The coal mine, which is located in the Gerbikan-Ogodzhin coal basin, is estimated to have 1.6 billion tonnes of coal deposits and is expected to produce around 30 million tonnes of coal a year, upon going into production in 2019.

 

The project is also expected to solve the energy deficit problem of the Russian Amur region and Northern China.

 

According to the plan, the high calorific value coal concentrate will be exported to Asia-Pacific countries, whereas the lower-grade coal will be used to generate electricity at the proposed electric power plant.

Russian fertiliser maker EuroChem is planning to start production at its two mines in the country in 2017, with the aim of challenging one of the world's largest potash producers and exporters, Uralkali.

 

The company is currently working on the first phase of its Usolskiy project located in Russia's Verkhnekamskoe deposit in the Perm region, and VolgaKaliy project at the Gremyachinskoe deposit in the Volgograd region in western Russia.

 

During the first phase, the company aims to produce 2.3 million tonnes (Mt) of potassium chloride, whereas in the second phase an additional skip shaft will be constructed allowing the mine to produce 3.7Mt a year.

 

From both mines, EuroChem aims to produce an annual capacity of 8.3Mt of potash.

 

EuroChem mining head Clark Bailey was quoted by Bloomberg as saying: "We expect we'll be able to mine the first potash at both mines in late 2017."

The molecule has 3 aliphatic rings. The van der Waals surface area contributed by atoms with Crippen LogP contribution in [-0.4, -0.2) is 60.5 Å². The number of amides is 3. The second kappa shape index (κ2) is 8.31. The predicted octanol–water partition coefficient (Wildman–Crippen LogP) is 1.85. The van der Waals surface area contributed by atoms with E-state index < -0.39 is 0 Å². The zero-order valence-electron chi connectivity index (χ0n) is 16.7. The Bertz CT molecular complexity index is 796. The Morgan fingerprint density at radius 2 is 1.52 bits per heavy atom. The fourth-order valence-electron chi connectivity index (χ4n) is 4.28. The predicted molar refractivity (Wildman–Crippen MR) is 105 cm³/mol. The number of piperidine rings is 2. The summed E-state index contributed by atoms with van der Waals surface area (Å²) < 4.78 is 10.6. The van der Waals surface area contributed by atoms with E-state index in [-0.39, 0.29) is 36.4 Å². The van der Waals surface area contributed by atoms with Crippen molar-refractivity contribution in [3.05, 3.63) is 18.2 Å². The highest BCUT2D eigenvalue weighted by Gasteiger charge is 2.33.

To support its plan, the company secured $750m financing for Usolskiy Potash last week.

 

Bailey told the news agency that: "We have lower cost of construction per tonne of potash capacity than is needed to get return on investments.

 

"Given that we have a port at the Black Sea, we think that VolgaKaliy will be able to offer a very competitive price. It is well-positioned to ship potash to Europe or Latin America, including Brazil.

 

"Probably Uralkali will have to change some of their strategy and revisit their markets."

Russian fertiliser maker EuroChem is planning to start production at its two mines in the country in 2017, with the aim of challenging one of the world's largest potash producers and exporters, Uralkali.

 

The company is currently working on the first phase of its Usolskiy project located in Russia's Verkhnekamskoe deposit in the Perm region, and VolgaKaliy project at the Gremyachinskoe deposit in the Volgograd region in western Russia.

 

During the first phase, the company aims to produce 2.3 million tonnes (Mt) of potassium chloride, whereas in the second phase an additional skip shaft will be constructed allowing the mine to produce 3.7Mt a year.